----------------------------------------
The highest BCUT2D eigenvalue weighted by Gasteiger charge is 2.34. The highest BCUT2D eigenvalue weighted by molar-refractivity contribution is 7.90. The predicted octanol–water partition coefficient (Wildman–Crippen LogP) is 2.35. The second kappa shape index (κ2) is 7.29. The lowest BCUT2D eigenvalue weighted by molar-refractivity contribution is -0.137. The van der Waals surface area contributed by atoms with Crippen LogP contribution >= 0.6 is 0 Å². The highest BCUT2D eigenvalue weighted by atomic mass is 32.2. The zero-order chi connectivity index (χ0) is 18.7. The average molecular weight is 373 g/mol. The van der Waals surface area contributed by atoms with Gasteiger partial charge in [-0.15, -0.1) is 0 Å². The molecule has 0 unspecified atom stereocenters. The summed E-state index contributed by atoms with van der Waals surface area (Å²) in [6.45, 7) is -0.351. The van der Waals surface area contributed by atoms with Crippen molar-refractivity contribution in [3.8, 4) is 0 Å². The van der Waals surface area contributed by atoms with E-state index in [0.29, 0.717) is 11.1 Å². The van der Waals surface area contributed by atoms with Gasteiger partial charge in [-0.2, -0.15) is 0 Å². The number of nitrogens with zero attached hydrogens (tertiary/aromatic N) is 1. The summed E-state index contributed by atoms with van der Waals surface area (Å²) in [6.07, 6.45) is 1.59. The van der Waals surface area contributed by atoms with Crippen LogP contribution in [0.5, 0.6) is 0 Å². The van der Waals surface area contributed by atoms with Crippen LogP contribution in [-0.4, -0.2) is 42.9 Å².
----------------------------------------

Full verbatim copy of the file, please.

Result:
The highest BCUT2D eigenvalue weighted by Gasteiger charge is 2.34. The highest BCUT2D eigenvalue weighted by molar-refractivity contribution is 7.90. The predicted octanol–water partition coefficient (Wildman–Crippen LogP) is 2.35. The second kappa shape index (κ2) is 7.29. The lowest BCUT2D eigenvalue weighted by molar-refractivity contribution is -0.137. The van der Waals surface area contributed by atoms with Crippen LogP contribution >= 0.6 is 0 Å². The highest BCUT2D eigenvalue weighted by atomic mass is 32.2. The zero-order chi connectivity index (χ0) is 18.7. The average molecular weight is 373 g/mol. The van der Waals surface area contributed by atoms with Gasteiger partial charge in [-0.15, -0.1) is 0 Å². The molecule has 0 unspecified atom stereocenters. The summed E-state index contributed by atoms with van der Waals surface area (Å²) in [6.45, 7) is -0.351. The van der Waals surface area contributed by atoms with Crippen molar-refractivity contribution in [3.8, 4) is 0 Å². The van der Waals surface area contributed by atoms with E-state index in [0.29, 0.717) is 11.1 Å². The van der Waals surface area contributed by atoms with Gasteiger partial charge in [-0.2, -0.15) is 0 Å². The number of nitrogens with zero attached hydrogens (tertiary/aromatic N) is 1. The summed E-state index contributed by atoms with van der Waals surface area (Å²) in [6.07, 6.45) is 1.59. The van der Waals surface area contributed by atoms with Crippen LogP contribution in [0.5, 0.6) is 0 Å². The van der Waals surface area contributed by atoms with Crippen LogP contribution in [-0.4, -0.2) is 42.9 Å².